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WNYC Studios presents
Brian Lehrer: A Daily Politics Podcast
Daily thoughtful conversation about the latest news and politics.
October 20, 2021
The Great Resignation Meets The Upcoming Climate Summit
The past year or so of the COVID pandemic has reshaped the global economy. An international update on that, plus, a preview of the upcoming UN Climate Summit in Glasgow. On today's show, Ishaan Tharoor, Washington Post columnist and author of Today's WorldView and the Post's international affairs newsletter joins to talk about the latest in world news, including a preview of the global COP26 summit on climate change.
October 19, 2021
What Trump And Bannon Might Be Hiding
Trump is suing a Congressional committee investigating the Jan. 6 attack on the Capitol, as well as the National Archive, over whether he can exert executive privilege after leaving office. On today's show, Claudia Grisales, congressional reporter at NPR, brings the latest national political news, including Trump's lawsuit against the Jan. 6 Select Committee and the National Archives, and Biden's efforts to convince Congress to move on his legislative priorities.
October 18, 2021
Adam Schiff On Colin Powell, Trump For House Speaker(?), Vote Nullification
Today, a conversation about protecting democratic norms like voting rights in the face of attempts by Trump and his allies to rewrite them. On today's show, U.S. Representative Adam Schiff (D, CA-28), who chairs the House Intelligence Committee, talks about his new book Midnight in Washington: How We Almost Lost Our Democracy and Still Could (Random House, 2021), in which he looks back at his experience as chief prosecutor in President Donald Trump's impeachment trial. Plus, the latest news on Capitol Hill as negotiations continue over the Build Back Better agenda.
October 15, 2021
NPR’s Ayesha Rascoe on Biden, Branding, and Seeing The Pope
How does Joe Biden's Catholicism square with his agenda? We talk about that, and other ways the President's beliefs intersect with his political "brand." On today's show, Ayesha Rascoe, White House correspondent for NPR, brings the latest national political news, including a preview of President Joe Biden's trip to the Vatican and updates on the infrastructure deal.
October 14, 2021
Paul Krugman (Of All People) Sees Things Getting Better
The economy isn't in good shape right now, but this Nobel laureate in economics thinks a post-pandemic upturn is just on the way. On today's show, Paul Krugman, New York Times columnist, distinguished professor at the City University of New York Graduate Center, and the author of (now in paperback) Arguing with Zombies: Economics, Politics, and the Fight for a Better Future (W. W. Norton & Company, 2020) talks about the debt ceiling, the long-term economic picture and more.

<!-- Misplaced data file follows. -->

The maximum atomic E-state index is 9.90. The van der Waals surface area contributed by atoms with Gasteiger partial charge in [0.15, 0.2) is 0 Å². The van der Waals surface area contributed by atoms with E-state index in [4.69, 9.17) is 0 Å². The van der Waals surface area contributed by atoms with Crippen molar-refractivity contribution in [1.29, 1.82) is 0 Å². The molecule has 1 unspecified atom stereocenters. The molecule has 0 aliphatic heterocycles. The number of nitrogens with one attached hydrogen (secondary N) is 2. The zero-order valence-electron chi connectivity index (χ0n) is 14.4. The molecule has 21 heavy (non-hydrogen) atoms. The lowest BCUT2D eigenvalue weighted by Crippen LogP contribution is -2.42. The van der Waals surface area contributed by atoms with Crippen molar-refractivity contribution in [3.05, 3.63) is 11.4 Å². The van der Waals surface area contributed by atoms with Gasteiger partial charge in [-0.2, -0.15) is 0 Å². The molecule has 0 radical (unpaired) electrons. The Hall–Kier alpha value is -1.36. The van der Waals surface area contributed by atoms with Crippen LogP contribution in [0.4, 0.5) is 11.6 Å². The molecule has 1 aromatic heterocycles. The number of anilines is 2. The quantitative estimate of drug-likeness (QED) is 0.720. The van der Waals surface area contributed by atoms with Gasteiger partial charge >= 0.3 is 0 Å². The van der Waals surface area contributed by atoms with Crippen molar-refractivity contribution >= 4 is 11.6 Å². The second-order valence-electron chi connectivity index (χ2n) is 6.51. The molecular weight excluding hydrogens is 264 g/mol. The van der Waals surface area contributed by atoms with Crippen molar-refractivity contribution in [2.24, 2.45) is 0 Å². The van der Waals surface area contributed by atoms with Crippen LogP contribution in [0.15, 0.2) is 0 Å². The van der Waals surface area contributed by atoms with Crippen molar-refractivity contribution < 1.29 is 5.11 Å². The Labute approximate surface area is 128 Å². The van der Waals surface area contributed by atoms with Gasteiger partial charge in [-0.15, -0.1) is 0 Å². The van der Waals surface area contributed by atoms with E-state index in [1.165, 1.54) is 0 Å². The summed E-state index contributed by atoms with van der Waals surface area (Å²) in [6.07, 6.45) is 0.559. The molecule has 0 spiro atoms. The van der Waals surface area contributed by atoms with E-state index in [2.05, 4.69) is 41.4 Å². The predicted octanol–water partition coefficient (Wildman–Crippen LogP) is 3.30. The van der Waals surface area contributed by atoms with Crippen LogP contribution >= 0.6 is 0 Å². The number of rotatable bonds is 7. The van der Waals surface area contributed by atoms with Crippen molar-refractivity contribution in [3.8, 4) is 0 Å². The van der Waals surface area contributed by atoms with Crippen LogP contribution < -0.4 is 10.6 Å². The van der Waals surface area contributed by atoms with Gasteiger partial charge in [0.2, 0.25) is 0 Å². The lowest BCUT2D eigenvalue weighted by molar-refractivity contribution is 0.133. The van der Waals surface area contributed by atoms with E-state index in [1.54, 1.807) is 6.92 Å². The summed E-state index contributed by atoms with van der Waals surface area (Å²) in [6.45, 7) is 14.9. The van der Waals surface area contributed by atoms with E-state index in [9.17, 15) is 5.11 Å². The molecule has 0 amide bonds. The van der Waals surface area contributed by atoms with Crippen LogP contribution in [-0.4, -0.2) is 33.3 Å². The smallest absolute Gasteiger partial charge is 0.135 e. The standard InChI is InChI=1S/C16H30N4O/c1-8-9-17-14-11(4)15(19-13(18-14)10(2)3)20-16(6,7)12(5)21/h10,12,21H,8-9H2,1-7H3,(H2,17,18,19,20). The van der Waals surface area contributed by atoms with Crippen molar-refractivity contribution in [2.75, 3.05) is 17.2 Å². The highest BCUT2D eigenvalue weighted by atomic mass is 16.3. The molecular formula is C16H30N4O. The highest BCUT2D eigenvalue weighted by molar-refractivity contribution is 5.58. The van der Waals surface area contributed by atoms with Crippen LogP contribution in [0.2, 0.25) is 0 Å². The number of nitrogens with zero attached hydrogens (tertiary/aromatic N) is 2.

October 13, 2021
White Privilege, Trump, Police Unions At NJ Guv Debate
Last night was the second debate in the race for New Jersey governor, but the issues at play aren't unique to the Garden State. On today's show, Michael Hill, WNYC Morning Edition host and Nancy Solomon, reporter and editor in the WNYC newsroom talk about the second gubernatorial debate in New Jersey (which Michael moderated), between incumbent Governor Phil Murphy, a Democrat, and former Assembly member Jack Ciattarelli, a Republican.
October 12, 2021
In Search Of: What Manchin and Sinema Really Want
Much ado has been made about the motivations of Senators Manchin and Sinema. What are they hoping to get out of the game of hardball they're playing with their party's agenda. On today's show, Amanda Terkel, Huffington Post's Washington bureau chief, talks about the latest national political news including continuing negotiations in Congress over the debt limit and crucial legislation related to physical and social infrastructure.
October 11, 2021
What We Can Learn From Iceland, Bulgaria and Saudi Arabia About Childcare Policy
As Congress negotiates the childcare provisions of a multi-faceted spending bill, we look at how US policy compares to the rest of the world. On today's show, Bryce Covert, an independent journalist who covers the economy and a contributing writer at the Nation, discusses the lack of public spending for early child care and the how the reconciliation package would affect it.
October 8, 2021
The Nobel Peace Prize Winners Are Journalists
The winners of the Nobel Peace Prize have been announced, and this year the honor goes to two journalists "for their efforts to safeguard freedom of expression." On today's show, Robert Mahoney, deputy executive director of the Committee to Protect Journalists, discusses the obstacles the journalists faced and this moment in journalism.
October 7, 2021
Is It About To Get Easier To Have Your Student Loans Forgiven?
The US Department of Education has announced an overhaul of its student loan forgiveness program for public service workers. So who's eligible, and what exactly are they eligible for? On today's show, Stacy Cowley, New York Times finance reporter with a focus on consumer issues and data security, discusses the overhaul to a federal student loan forgiveness program that will benefit more than a half-million public service and non-profit workers.